Blame It on Fidel

Critics Consensus

Blame it on Fidel is a charming comedy of manners, class, and politics, elevated by a remarkable performance from lead child actor Nina Kervel.

93%

TOMATOMETER

Total Count: 45

91%

Audience Score

User Ratings: 5,111

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Movie Info

Anna must deal with losing her privileges when her well-off parents become leftist activists.

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Critic Reviews for Blame It on Fidel

Audience Reviews for Blame It on Fidel

  • May 24, 2011
    Interesting, but slightly difficult to follow, tale of young French girl whose parents become political activists. The acting is very good (especially the children), but the story is very slow going. Concentrating on the children, though, I did enjoy it due to them.
    Cynthia S Super Reviewer
  • Nov 16, 2009
    Very interesting to see how this girl grows and learns from everything that happens. She takes everything in and analyzes it. Quite wonderous.
    Leigh R Super Reviewer
  • Aug 08, 2008
    radical political activists, in the early 70s, bringing up there young daughter, and the influence all the heat of the politics going on afects her upbringing, well acted throughout, especially the young french girl, and a interesting look at a very political time, seen in france
    scott g Super Reviewer
  • Sep 09, 2007
    [font=Arial]I was reminded of an exercise in relgion class(Catholic division) where we were shown how much more could be accomplished in a unit with a single, strong leader...[/font] [font=Arial][/font] [font=Century Gothic]In "Blame It on Fidel," it is 1970 and Fernando(Stefano Accorsi), a lawyer, is frustrated and wants to become more politically involved, despite already housing his sister, Marga(Mar Sodupe), and niece, Pilar(Raphaelle Molinier), two refugees from Franco's Spain. So, he and his wife, Marie(Julie Depardieu), a writer for Marie Claire magazine, depart for South America, leaving their young children, Anna(Nina Kervel-Bey) and Francois(Benjamin Feuillet), in the care of their housekeeper, Filmomena(Marie-Noelle Bordeaux), a refugee from Castro's Cuba. On their return, Fernando announces plans to help the elected president of Chile, Salvador Allende, from afar. But now the family has to give up their spacious house in return for a smaller apartment. And Anna is none too pleased to be sharing a room with her younger brother...[/font] [font=Century Gothic][/font] [font=Century Gothic]"Blame It on Fidel" is a uniquely charming coming of age story told from the vantage point of Anna who is certainly perplexed at the changes in the household which reflect the turbulent nature of the world she is growing up in. Naturally curious, she absorbs some of her knowledge through osmosis but also through direct interaction with her parents and their friends, thus proving that it is never a good idea to keep children ignorant. But the parents do seem a little doctrinaire at times.(For example, I would not say Mickey Mouse is fascist. Donald Duck, maybe.) Remember, Fernando and Marie's politics do not change, just their level of involvement. Throughout they believe in the power of democracy to better the world and for Salvador Allende, certainly no Communist, to be a fine instrument for progressive change in the world. [/font]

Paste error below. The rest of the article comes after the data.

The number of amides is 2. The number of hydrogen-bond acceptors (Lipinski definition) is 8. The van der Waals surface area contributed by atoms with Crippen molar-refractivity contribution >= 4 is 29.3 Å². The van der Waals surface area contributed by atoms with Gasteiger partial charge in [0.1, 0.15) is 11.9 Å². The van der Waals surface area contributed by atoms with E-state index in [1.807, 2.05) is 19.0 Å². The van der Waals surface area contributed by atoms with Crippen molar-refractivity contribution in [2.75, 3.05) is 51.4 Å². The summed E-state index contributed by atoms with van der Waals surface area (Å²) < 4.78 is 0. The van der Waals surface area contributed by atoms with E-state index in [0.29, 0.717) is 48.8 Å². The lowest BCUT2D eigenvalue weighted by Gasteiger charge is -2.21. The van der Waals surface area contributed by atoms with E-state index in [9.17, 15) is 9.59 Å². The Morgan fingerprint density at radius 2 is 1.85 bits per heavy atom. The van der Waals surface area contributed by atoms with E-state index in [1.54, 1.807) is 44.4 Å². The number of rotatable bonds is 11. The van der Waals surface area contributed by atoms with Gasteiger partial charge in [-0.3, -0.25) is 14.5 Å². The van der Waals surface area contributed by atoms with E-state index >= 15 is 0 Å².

Walter M Super Reviewer

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